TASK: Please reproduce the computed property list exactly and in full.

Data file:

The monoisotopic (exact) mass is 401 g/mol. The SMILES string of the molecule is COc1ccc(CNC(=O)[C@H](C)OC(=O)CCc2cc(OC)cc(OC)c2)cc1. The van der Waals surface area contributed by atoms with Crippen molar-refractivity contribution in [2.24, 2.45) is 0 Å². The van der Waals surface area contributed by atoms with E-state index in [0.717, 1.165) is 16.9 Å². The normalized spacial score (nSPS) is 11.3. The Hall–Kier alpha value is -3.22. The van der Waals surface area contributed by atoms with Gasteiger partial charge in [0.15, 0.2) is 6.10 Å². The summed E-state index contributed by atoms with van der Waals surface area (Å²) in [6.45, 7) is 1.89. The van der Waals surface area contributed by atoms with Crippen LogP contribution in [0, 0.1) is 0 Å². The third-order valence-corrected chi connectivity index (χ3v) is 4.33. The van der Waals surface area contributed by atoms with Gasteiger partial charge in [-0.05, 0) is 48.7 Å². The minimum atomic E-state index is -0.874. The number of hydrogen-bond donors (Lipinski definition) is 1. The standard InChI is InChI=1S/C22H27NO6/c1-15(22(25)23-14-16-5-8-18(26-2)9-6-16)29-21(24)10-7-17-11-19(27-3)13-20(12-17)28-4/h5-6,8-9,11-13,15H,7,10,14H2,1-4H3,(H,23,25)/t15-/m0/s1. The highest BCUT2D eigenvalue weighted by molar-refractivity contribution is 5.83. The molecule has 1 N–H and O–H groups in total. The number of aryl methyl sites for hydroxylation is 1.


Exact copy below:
The monoisotopic (exact) mass is 401 g/mol. The SMILES string of the molecule is COc1ccc(CNC(=O)[C@H](C)OC(=O)CCc2cc(OC)cc(OC)c2)cc1. The van der Waals surface area contributed by atoms with Crippen molar-refractivity contribution in [2.24, 2.45) is 0 Å². The van der Waals surface area contributed by atoms with E-state index in [0.717, 1.165) is 16.9 Å². The normalized spacial score (nSPS) is 11.3. The Hall–Kier alpha value is -3.22. The van der Waals surface area contributed by atoms with Gasteiger partial charge in [0.15, 0.2) is 6.10 Å². The summed E-state index contributed by atoms with van der Waals surface area (Å²) in [6.45, 7) is 1.89. The van der Waals surface area contributed by atoms with Crippen LogP contribution in [0, 0.1) is 0 Å². The third-order valence-corrected chi connectivity index (χ3v) is 4.33. The van der Waals surface area contributed by atoms with Gasteiger partial charge in [-0.05, 0) is 48.7 Å². The minimum atomic E-state index is -0.874. The number of hydrogen-bond donors (Lipinski definition) is 1. The standard InChI is InChI=1S/C22H27NO6/c1-15(22(25)23-14-16-5-8-18(26-2)9-6-16)29-21(24)10-7-17-11-19(27-3)13-20(12-17)28-4/h5-6,8-9,11-13,15H,7,10,14H2,1-4H3,(H,23,25)/t15-/m0/s1. The highest BCUT2D eigenvalue weighted by molar-refractivity contribution is 5.83. The molecule has 1 N–H and O–H groups in total. The number of aryl methyl sites for hydroxylation is 1.